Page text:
They were Edmond (1822-96) and Jules (1830-70). They lived and worked in Paris as writers. They were inseparable.
Their Journals, which they wrote together, are a delight to read, especially for a writer. They are chock-full of firsthand anecdotes about the era’s giant literary figures—Flaubert, Zola, Daudet, and so on. It was there that I read: "Flaubert told us that while writing the description of the poisoning scene of Madame Bovary, he had felt a pain as if he had a copper plate in his stomach, a pain which had made him vomit twice over."
"To witness, day by day, the destruction of everything that once went to mark out this young man…to see him emptying the salt-cellar over his fish, holding his fork in both hands, eating like a child, is too much for me to bear."
Then, this scene, which Edmond recorded on June 11:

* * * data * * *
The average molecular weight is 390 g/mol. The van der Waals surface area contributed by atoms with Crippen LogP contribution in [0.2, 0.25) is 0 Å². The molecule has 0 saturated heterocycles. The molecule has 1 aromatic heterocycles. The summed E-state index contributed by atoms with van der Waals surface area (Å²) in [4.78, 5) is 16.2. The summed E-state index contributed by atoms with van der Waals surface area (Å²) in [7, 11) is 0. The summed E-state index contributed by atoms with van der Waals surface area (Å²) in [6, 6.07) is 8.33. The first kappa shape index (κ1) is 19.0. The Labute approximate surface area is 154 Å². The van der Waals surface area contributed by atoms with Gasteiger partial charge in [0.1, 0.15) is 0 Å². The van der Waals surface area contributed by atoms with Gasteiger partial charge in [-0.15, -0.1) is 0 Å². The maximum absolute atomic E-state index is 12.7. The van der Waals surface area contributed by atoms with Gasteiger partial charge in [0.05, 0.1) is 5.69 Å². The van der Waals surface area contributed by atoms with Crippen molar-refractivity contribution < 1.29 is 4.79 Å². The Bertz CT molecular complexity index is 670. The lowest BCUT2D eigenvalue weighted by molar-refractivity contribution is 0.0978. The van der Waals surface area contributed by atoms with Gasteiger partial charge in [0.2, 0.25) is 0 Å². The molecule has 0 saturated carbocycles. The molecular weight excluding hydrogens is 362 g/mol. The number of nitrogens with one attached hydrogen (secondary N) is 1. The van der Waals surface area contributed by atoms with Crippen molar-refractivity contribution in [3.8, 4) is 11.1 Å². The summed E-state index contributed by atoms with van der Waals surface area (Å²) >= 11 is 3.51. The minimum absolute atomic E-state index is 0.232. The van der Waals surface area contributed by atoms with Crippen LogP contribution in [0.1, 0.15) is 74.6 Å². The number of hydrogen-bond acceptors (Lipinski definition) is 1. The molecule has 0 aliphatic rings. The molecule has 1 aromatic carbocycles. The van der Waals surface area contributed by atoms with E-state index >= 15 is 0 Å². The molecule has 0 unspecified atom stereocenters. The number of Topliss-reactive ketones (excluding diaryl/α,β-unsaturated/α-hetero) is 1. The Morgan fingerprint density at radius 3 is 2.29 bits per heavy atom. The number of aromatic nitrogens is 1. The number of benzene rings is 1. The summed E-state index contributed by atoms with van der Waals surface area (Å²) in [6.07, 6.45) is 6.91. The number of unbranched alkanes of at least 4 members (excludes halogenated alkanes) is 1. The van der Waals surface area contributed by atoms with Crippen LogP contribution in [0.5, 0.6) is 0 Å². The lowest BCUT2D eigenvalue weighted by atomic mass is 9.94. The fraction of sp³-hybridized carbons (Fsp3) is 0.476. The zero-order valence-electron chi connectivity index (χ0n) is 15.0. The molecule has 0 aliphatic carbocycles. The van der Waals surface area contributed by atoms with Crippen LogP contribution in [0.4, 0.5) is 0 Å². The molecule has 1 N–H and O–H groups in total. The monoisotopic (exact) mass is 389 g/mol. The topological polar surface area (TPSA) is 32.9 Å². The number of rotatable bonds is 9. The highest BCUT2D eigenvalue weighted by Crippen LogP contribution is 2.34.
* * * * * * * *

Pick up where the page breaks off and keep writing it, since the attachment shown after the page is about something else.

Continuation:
"We had nearly finished dinner at a restaurant. The waiter brought him a bowl. He used it clumsily. People started looking at us. I said to him rather impatiently: 'Be careful, old fellow, please, or I shan’t be able to take you out to dinner any more.' He promptly burst into tears, crying 'It’s not my fault, it’s not my fault!' And his tense, trembling hand sought mine on the tablecloth. 'It’s not my fault', he went on. 'I know how it upsets you, but I often want to and I can’t.' And his hand squeezed mine with a pitiful 'Forgive me'.
"Then both of us started crying into our napkins in front of the astonished diners."